Mum’s the word ... not “Mummy”

Aasma Day
Aasma Day
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When you have children, you’re filled with excitement at their every milestone.

From their first proper smile which isn’t just their face contorting with wind to seeing them take their first teetering steps, there’s a real joy in sharing these precious “firsts”.

Britain's Queen Elizabeth II has her hand kissed by her son Prince Charles at the end of the Queen's Jubilee Concert in front of Buckingham Palace, London, Monday, June 4, 2012. The concert is a part of four days of celebrations to mark the 60 year reign of Britain's Queen Elizabeth II. (AP Photo/Joel Ryan)

Britain's Queen Elizabeth II has her hand kissed by her son Prince Charles at the end of the Queen's Jubilee Concert in front of Buckingham Palace, London, Monday, June 4, 2012. The concert is a part of four days of celebrations to mark the 60 year reign of Britain's Queen Elizabeth II. (AP Photo/Joel Ryan)

But some “firsts” are more gut-wrenching than others.

Many parents will be anxiously preparing for their child starting school and getting tearful at the prospect.

It only seems like five minutes since our twins were starting school – and they were so thrilled at their new adventure, they barely gave us a backwards glance as they hurtled into the classroom.

We then saw our “babies” leave primary school and go to “big school” and this time round, they’ll be starting their second year of high school.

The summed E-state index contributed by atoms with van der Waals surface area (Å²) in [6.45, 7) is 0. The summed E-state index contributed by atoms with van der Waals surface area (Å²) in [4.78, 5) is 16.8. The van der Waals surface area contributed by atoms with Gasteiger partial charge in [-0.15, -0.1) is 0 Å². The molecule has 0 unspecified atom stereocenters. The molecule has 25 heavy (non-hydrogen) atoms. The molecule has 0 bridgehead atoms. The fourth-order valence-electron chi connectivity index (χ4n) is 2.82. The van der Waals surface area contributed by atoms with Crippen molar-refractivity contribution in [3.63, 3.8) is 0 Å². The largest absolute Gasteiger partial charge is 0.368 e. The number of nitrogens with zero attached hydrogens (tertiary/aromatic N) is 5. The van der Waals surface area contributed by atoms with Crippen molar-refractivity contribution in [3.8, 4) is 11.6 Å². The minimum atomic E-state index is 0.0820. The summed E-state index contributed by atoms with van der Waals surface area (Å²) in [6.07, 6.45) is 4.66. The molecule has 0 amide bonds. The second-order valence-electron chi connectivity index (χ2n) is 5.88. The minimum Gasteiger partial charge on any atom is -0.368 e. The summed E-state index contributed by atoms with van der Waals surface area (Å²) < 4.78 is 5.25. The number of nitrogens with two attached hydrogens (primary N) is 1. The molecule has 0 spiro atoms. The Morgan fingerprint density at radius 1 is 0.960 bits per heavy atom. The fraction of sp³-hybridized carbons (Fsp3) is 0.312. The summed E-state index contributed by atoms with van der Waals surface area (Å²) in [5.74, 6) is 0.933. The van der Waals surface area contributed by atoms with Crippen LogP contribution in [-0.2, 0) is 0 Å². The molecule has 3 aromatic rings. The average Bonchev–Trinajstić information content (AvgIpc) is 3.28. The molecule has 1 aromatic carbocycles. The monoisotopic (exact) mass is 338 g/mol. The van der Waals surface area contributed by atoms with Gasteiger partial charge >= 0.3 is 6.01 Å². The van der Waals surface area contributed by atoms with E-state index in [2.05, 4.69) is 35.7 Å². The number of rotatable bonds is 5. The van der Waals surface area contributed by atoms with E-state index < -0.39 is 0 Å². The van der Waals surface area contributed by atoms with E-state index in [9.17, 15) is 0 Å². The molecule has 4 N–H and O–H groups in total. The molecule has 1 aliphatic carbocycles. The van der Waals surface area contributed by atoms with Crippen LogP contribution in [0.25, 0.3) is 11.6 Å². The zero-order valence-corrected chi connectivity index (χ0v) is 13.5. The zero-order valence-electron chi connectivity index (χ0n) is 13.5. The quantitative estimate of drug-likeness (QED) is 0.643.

However, just because our children are growing up, it doesn’t mean those poignant parenthood moments stop.

Hubby and I recently experienced such an occasion when our children began referring to us as “Mum” and “Dad” instead of “Mummy” and “Daddy”.

Being renamed was like entering an unknown territory.

I know who “Mummy” is as that’s who I’ve been to our twosome all their life.

“Mummy” is who they’ve looked to for food and nourishment; who they’ve chattered incessantly to and gone to for cuddles and hugs.

Who is this interloper called “Mum” invading our home? What’s she doing trying to steal my identity?

And while we’re at it, who’s this “Dad” person? Our home seems to be getting overcrowded with strangers.

Granted, Hubby and I have enjoyed “Mummy” and “Daddy” status for longer than most as some children ditch these monikers years before. In fact, it’s usually being surrounded by friends at school and hearing what they call their parents that leads youngsters down this road.

Being called “Mum” and “Dad” is another glimpse of our children growing up and becoming more independent.

Even though I’ve loved being “Mummy” and will mourn her, I’ll embrace being “Mum” – after all I don’t want them teased at school.

In fact, it was when our son had some friends round recently and we were about to take them home, that I put my foot in it and realised Hubby and I now had new names.

“Do you want to go and get into Daddy’s car.” I said blithely while my lad gave me daggers and hissed: “Dad’s!”

I do feel satisfaction as at home, our children still prefer calling us “Mummy” and “Daddy” – just as long as their friends aren’t in earshot.

Apparently, the posher you are, the longer you keep on calling your parents “Mummy” and “Daddy” –Prince Charles still calls the Queen: “Mummy.”

I have to admit I find couples who call each other “Mummy” and “Daddy” when their children aren’t even around a bit cringesome. And I don’t like it when children call their parents by their first names.

I’m sure I’ll still be “Mummy” when my children want something. But from now on, mum’s the word.